In the late 12th century, mercy was used in the approximation of “God’s forgiveness of his creatures’ offenses,” from the Old French “mercit/merci”, a “reward, gift, or kindness”, from Latin, mercedem (nominative merces) a “reward, wages, or hire” (in Vulgar Latin it was thought of as “a favor” or “pity”), continuing to merx (genitive mercis) meaning “wares” or “merchandise.” By the 6th century, in the Latin Church, it had come to be applied as a heavenly reward for those who showed kindness to the poor and misfortunate. The meaning “disposition to forgive or show compassion” is seen in use as early as the 13th century. It also had uses as an interjection, as is corroborated in its use during the mid-13th century. In French, it was largely succeeded by miséricorde, except as a word of thanks (this is still apparent in modern French when one says “thank you” once says, “merci”. The Seat of Mercy, also know as the “golden covering of the Ark of the Covenant” (circa 1530), hails from William Tyndale’s borrowed translation of Martin Luther’s Gnadenstuhl 1 (gnaden/grace + stuhl/stool), an approximation of the “kapporeth” (an object which rested upon the Ark of the Covenant, and was connected with the rituals of Yom Kippur), perhaps best rendered as “propitiatory.”
When we look at the word rahmah رحمة we can see that there may indeed be some subtle, yet important differences in its root meaning and intentions. For a quick examination, let us look at ar-Rāzī’s definition in his concise book, Mukhtār as-Sihāh:
رحمة هي رقة و تعطف
رقة: من الملك وهو العبودية و رق له قلبه
تعطف: عطف العبدو عطف عليه أشفق
“Rahama/rahmah” is to soften/incline towards and to bend towards.
Raqqah: related to total ownership/responsibility and worship. Also the term, “to soften/incline towards another’s heart”.
Ta’attuf: to commiserate with the slave, to be concerned about with compassion.
We can see here that mercy and rahmah descend from two different paths. Rahmah is a top-down phenomenon, descending from God to the creation, while also highlighting God’s complete ownership over the creation. For a brief example from the Qur’ān, we can see here in surah an-Naba’:
جزاء من ربك عطاء حسابا رب السموت والأرض وما بينهما الرحمن لا يملكون منه خطابا
“A reward from your Lord, a dutiful gift, the Lord of the Heavens and the earth and that which lies between them: ar-Rahmān, they [those who reject God’s message] possess no power to broker any accord.” [Qur’ān, 78: 36-37].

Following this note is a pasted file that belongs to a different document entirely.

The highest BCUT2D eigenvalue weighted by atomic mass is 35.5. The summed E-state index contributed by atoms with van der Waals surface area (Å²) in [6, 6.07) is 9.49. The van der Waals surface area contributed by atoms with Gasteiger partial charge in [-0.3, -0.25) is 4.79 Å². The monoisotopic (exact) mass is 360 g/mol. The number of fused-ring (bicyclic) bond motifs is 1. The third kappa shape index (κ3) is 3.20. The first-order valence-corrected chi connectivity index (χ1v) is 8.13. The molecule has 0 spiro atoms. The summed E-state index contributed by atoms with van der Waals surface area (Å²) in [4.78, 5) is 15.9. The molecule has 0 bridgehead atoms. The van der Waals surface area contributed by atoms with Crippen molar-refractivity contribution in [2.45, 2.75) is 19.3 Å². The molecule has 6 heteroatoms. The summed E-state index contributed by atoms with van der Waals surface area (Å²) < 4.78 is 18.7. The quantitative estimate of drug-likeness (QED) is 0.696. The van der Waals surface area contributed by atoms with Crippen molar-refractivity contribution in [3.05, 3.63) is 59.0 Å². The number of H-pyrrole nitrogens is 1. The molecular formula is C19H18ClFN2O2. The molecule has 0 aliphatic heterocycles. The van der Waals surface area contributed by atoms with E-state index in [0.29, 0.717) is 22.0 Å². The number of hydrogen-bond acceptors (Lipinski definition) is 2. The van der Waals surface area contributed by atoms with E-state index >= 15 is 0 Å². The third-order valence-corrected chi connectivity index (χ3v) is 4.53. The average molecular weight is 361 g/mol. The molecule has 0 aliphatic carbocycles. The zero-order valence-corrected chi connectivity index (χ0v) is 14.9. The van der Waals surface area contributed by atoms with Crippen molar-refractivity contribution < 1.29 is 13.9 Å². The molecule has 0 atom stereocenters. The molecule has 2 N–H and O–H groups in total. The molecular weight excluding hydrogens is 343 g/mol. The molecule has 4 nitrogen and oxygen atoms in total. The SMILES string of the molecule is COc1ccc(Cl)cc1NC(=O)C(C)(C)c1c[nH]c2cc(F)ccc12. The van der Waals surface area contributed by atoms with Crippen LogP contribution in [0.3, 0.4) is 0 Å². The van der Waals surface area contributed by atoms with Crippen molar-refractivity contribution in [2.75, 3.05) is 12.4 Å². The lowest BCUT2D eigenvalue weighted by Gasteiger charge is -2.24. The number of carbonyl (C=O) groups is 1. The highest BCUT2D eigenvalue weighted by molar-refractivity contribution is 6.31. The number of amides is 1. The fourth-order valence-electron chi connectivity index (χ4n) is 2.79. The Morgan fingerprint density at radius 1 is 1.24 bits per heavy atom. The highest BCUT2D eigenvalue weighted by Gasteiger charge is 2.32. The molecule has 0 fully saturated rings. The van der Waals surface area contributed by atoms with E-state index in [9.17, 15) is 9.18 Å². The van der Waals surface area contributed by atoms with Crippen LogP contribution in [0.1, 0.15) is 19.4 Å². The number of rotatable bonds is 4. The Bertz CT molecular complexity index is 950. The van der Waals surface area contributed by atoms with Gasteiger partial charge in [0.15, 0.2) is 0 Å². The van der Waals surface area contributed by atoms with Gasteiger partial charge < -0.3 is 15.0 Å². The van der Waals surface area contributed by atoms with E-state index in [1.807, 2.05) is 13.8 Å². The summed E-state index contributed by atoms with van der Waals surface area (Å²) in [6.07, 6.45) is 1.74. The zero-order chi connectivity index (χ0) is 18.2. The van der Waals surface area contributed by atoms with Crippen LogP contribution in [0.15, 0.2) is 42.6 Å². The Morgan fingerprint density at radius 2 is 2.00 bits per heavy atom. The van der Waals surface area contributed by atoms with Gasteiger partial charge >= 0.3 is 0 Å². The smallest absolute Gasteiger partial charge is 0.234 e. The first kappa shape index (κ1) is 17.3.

The derivations are even more subtle the closer we look. Ra-ha-ma, the synonym of ta’attuf, can also mean to clothe or envelope. The idea that ar-Rahmān is the one who provides for and cares for the creation, the ultimate expression of rahmah. This helps to give explanation to the Quraysh’s bewilderment at hearing Chapter 55/ar-Rahmān recited to them. It is not that they were unfamiliar with its root: r-h-m, but rather it did not fit within their pantheon of gods, where no single god was responsible for everything. As another quick side note, this also supports one of the linguistic theories for the meaning of Allah/الله in that it comes to mean: اداة التعريف + له [the definite article + the possessive], and combining them to “That to which everything belongs”.
This is by no means meant to be a definitive definition, but rather to help open up the conversation and to encourage Muslims who think and live most of their Islam in the English language to not simply accept word-for-word translations. It is not that one must reject anything coming from the English language—this is the beginning of inquiry, not the end—but rather to think and reflect upon The Book, and to explore and question how it is we think and conceive of our Islam.
- The mercy seat is a type of representation of the Trinity in Christian art, often depicted as the representation of three elements: Christ on the cross (crucifix), Holy Spirit (Symbolized by a dove, etc.) and God the Father on the heavenly throne; the crucifix holds with the Crucified. The form of this representation attempts to convey a certain understanding of the Trinity: God presents Christ to the people, who died for their sins on the cross. The Holy Spirit, who stands between God and Christ, mediates between the two. According to Christian doctrine, it is only possible to go directly to the throne of God, so long as you access it through Christ. The Mercy Seat is found throughout Christian art, particularly in the Middle Ages (also see Romanesque, Gothic) and the Baroque period [please forgive my translation of the footnote here, as the original text was in German, of which I am not wholly fluent].